Rich's Quest For Flight

My father was a pilot. He died doing what he loved to do. It has been a goal of my life to become a pilot. Now I have chance to do so. Follow me as I pursue my dream.

Sunday, June 04, 2006

KRYV 050055Z AUTO 00000KT 10SM CLR 21/11 A3000 RMK AO2

Around about 5:30 p.m., after we got back from the Brewers game, I got a phone call on my cell phone from Adam. He was letting me know that another instructor (Andy) would be flying with me. A pre-solo checkride, if you will. I kind of half expected this, and I felt pretty good about it. Why not send your student up with another instructor to get a second opinion? And with the winds totally calm, it should be a snap, right?

Andy was waiting for me when I walked into the FBO. I had checked the weather at home, so I laid some of that knowledge on him, just to show I was prepared and in the right frame of mind. He told me that we'll go up, walk through the basic maneuvers, then come back to Watertown for a few landings. He also said he doesn't plan on touching any controls.

We take off Runway 11 and head north. As it would happen, Adam was in another plane in the area, and we actually exchanged communications to make sure we weren't going to be in each other's way. So, Andy had me go through the motions. The steep turns went great, the slow flight clean and dirty. No major issues. I felt sharp. A bit of a hiccup during the power-on stall. My lack of a strong right foot on the rudder caused the plane to slip to the left; the first time that has happened to me. But now I knew why. Adam had a tendency to help me in situations like that; he would put in the rudder for me. But Andy stayed off the rudder. I was on my own. Andy had me do it again, this time I stomped the rudder and the plane stayed straight into the stall.

We headed back to Watertown, and on the way he pulled my power. I went through the checklist, then he made me sweat. He didn't let me recover until we were less than 500' from the ground. I had the field lined up pretty good though. He tried a couple of other mind games, like changing the ADF frequency so that the needle was pointing away from Watertown. So I enter the pattern, still no wind, I should really grease these landings. Alas, right rudder would be my downfall. First landing I came over the threshold right at 65 kts, but I was crooked, and by the time I straightened out I was right of the centerline. Bobble number 1. Now I'm finally getting nervous. I put the throttle in before raising flaps; a mental error. Then, on the downwind leg, Andy pulls power, then tells me this is a soft field. I did fine to get the plane around on final and over the threshold, but then my brain fried. I concentrated more on the soft field landing then on just landing. After all, it was an emergency. So while I was trying to keep the nose up, I flared early and stalled the damn thing. The last five feet were straight down. DAMN! Then I rushed to clean the plane up to take off, and I was squirelly on the runway and it was all wrong. Andy tried to settle me by saying that we landed and that was the important part. But I was shaken. We went around one more time, and I made a reasonably good landing, but the damage was done. I still had work to do. It just seems everything is great until the last 10 feet.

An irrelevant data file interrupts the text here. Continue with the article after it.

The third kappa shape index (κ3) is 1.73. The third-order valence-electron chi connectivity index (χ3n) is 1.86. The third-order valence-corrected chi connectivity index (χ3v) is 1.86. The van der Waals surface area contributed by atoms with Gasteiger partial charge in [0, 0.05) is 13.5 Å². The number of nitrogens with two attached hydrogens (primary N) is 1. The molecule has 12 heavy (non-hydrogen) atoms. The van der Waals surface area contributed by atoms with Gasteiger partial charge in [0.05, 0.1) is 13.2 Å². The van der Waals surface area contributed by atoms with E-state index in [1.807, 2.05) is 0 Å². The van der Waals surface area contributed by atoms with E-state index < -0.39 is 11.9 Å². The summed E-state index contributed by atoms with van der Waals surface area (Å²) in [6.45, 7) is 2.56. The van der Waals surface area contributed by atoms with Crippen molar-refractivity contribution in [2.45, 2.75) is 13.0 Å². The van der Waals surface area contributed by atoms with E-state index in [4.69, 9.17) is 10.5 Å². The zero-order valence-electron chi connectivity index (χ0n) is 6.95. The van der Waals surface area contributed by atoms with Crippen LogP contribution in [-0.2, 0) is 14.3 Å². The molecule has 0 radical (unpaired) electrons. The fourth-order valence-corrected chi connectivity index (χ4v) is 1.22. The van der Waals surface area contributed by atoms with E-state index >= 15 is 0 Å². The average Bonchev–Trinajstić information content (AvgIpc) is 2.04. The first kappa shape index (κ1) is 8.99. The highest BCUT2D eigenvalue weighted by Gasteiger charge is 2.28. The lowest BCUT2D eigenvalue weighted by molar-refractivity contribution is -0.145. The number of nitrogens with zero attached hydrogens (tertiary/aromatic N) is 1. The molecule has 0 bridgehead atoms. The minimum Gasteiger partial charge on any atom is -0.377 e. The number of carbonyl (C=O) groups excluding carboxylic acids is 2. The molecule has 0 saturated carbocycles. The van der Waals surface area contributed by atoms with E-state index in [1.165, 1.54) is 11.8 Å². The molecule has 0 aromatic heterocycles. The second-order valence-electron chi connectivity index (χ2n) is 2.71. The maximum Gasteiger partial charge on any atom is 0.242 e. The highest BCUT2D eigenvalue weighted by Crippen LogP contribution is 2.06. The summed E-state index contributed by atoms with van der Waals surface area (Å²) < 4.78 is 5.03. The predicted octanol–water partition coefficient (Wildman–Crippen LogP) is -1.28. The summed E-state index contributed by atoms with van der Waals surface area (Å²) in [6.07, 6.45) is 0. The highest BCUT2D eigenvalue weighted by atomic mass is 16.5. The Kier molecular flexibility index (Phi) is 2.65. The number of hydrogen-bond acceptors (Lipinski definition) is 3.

Once we were parked, we went inside and Andy debriefed me. Good comments for the most part, and the obvious issues with landings. He did have some different takes on establishing good sight pictures of the runway that I will put to use. And now I know much better just how much rudder I need. Adam came in after he was done with his student and asked if I was ready. And the answer was: almost. Somehow I have to shake this yoke so that I can solo and then move on with the next phases. And it's all I can think about. I'll try not to psyche myself out.


Add a comment